An American Indian At ground Zero
|©Turtle Heart 2001. After my ceremony at ground Zero there was taken one photo. This photo.|
During the dark of one night I walked some miles, about 15 of them overnight round trip. My destination was the sight of the first Atomic Explosion. Using a good map and walking the magnificent desert during a full moon I found the little area where the tower that made the first explosion once stood. There is a modest monument there now. Nearby, in the hard sands I made a hole. I sat before the hole I made and sang an old American Indian song. When the song was finished I placed the tip of an 800 year old Samurai sword, blessed and made a sacred “Kami”, its other parts placed in 107 places around the earth….this little sacred Japanese sword and a sacred Pipe bowl of the River Otter Clan of the Ahnishinabe (Ojibwe), blessed by many tribal elders; precious and sacred objects filled with spiritual powers, history and the focused meditations of many people around the world….there in that little hole in the desert was placed The Sacred Pipe and The Sword of Heaven; a radical ceremonial fusion between American Indian and Shinto hopes for peace, healing, balance…for compassion.
The Sacred Pipe was donated for this ceremony by a group of American Indian elders of many tribes. The sword was encased in stone and covered in Shinto prayers, 108 bundles made by Shinto religious officers.
Many times as I walked away from this ceremony in the now freezing cold New Mexico desert, the journey back was difficult. Y mind went away and all I could do was breathe and walk. Every hour or so I would just fall down in the sand and sleep. The cold would wake me up. I would stumble on and fall asleep again. The cold would wake me up four or five times before I finally made it back to my hidden car rental. As I drove away my heart was numb, not from emptiness, but from raw emotion. I told the desert that it had taken a part of me that I can never have back. That is how hard that ceremony was.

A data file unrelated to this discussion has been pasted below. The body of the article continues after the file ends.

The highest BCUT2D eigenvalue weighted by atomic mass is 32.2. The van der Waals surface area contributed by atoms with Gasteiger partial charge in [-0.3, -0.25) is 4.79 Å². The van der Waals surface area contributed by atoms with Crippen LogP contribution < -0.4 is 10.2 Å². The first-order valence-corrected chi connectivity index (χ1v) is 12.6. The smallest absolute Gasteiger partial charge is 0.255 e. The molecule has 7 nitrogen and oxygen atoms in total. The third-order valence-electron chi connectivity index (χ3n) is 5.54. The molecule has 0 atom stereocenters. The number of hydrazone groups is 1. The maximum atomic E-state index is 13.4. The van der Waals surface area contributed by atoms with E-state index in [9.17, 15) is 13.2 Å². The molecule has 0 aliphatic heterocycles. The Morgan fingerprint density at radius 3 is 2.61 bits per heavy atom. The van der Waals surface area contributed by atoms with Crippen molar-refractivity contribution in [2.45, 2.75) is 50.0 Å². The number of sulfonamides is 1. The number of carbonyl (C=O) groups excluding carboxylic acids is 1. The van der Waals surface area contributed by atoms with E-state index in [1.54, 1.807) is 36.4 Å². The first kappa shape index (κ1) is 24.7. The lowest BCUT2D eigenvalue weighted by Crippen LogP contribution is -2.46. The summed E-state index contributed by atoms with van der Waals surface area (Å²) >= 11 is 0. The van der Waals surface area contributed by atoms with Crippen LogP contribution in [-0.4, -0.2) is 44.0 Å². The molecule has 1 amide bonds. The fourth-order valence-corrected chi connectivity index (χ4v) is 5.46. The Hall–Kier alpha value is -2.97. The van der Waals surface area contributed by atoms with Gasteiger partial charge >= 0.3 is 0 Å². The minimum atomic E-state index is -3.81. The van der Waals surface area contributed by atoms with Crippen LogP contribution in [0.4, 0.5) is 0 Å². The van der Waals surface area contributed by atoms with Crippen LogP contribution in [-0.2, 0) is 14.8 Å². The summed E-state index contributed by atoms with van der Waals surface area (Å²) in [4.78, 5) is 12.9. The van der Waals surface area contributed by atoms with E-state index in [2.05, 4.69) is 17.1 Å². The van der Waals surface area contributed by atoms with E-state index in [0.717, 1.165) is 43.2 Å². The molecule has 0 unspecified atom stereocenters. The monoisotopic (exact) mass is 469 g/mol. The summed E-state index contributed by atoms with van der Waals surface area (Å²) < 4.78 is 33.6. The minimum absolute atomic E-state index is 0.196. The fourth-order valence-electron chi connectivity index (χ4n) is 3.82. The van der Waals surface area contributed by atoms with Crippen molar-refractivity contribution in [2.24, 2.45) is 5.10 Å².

I left my home in Taos New Mexico and boarded a flight for New York City. From the airport I took a Taxi and asked the driver to take me to the observation platform for the destruction of the world trade center. The driver was a very unsurprised New York cabbie. He took me pretty close and pointed to some police officers at a barricade and told me to talk to them if I wanted to go to that ground Zero. I approached the police and explained to them that I was an American Indian carrying the sacred Pipe and the prayers of the tribal elders to Ground Zero. They passed me on to yet another barricade or checkpoint and I repeated my story. This happened three or four times before I found myself at the entrance to the little visitor’s platform. A military officer was in charge there. I told him who I was. I told him why I had come. He asked me directly “What do you need from us?” I told him I wanted about 30 minutes to make a ceremonial prayer with sacred Pipe and make a song there as well, an old old song.
I went out onto the platform and changed into my ceremonial clothing (I put it over my regular clothing), opened the old tribal bundle, and brought out the Sacred Pipe. Together Sacred Pipe and I walked to the edge of the rather small platform and looked into the center of the great wound that had been made on the earth. I made the smoking ceremony to this great hole. A few hundred feet below there were some workers moving about. They stopped what they were doing and looked up. I felt a little embarrassed for some reason. I was there for the wound in the earth. At that moment, some 3 months later, this tiny point on the earth was receiving more thoughts, prayers, questions, fears, and grief than perhaps any other disaster in my life time.
It was and will remain an emotionally charged point on the earth. I could emotionally feel the compression of life, of the earth itself that took place there. I was surprised that it is really a small space compared to what happened there. After a few moments I sat down on the earth and made a very strong old Ojibwe song to the earth, right there. I noticed that about a dozen plain clothes security people were gathered in a half circle around me and all had looks on their faces I will never forget. They were there every day. They saw with their eyes the people who came and went in that small space just after the ninth of september. I get tears in my eyes when I remember that moment, that small moment with my old American Indian bones and those people. When I think about that experience I feel pressure pushing against my emotions. I reflect on how every door opened to allow me to just go there, get as close as an ordinary person could, and represent in an ancient language and in ancient prayers the weeping of the mother earth, as well as the many families and relatives who were affected on that day.